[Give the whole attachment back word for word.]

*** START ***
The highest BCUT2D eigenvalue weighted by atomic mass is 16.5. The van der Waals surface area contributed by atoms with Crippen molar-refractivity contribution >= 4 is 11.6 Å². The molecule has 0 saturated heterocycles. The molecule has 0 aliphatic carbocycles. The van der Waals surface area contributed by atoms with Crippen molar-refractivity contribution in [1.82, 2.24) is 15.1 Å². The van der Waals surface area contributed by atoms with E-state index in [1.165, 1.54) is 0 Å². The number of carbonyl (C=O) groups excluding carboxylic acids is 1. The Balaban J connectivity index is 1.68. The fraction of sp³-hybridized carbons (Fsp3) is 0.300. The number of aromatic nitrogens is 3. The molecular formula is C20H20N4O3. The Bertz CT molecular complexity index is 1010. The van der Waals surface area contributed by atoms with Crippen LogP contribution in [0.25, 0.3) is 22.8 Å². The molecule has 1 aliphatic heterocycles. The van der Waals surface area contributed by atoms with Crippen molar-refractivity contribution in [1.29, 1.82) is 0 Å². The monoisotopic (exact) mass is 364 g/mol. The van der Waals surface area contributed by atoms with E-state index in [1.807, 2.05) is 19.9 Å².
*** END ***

The highest BCUT2D eigenvalue weighted by atomic mass is 16.5. The van der Waals surface area contributed by atoms with Crippen molar-refractivity contribution >= 4 is 11.6 Å². The molecule has 0 saturated heterocycles. The molecule has 0 aliphatic carbocycles. The van der Waals surface area contributed by atoms with Crippen molar-refractivity contribution in [1.82, 2.24) is 15.1 Å². The van der Waals surface area contributed by atoms with E-state index in [1.165, 1.54) is 0 Å². The number of carbonyl (C=O) groups excluding carboxylic acids is 1. The Balaban J connectivity index is 1.68. The fraction of sp³-hybridized carbons (Fsp3) is 0.300. The number of aromatic nitrogens is 3. The molecular formula is C20H20N4O3. The Bertz CT molecular complexity index is 1010. The van der Waals surface area contributed by atoms with Crippen LogP contribution in [0.25, 0.3) is 22.8 Å². The molecule has 1 aliphatic heterocycles. The van der Waals surface area contributed by atoms with Crippen molar-refractivity contribution in [1.29, 1.82) is 0 Å². The monoisotopic (exact) mass is 364 g/mol. The van der Waals surface area contributed by atoms with E-state index in [1.807, 2.05) is 19.9 Å².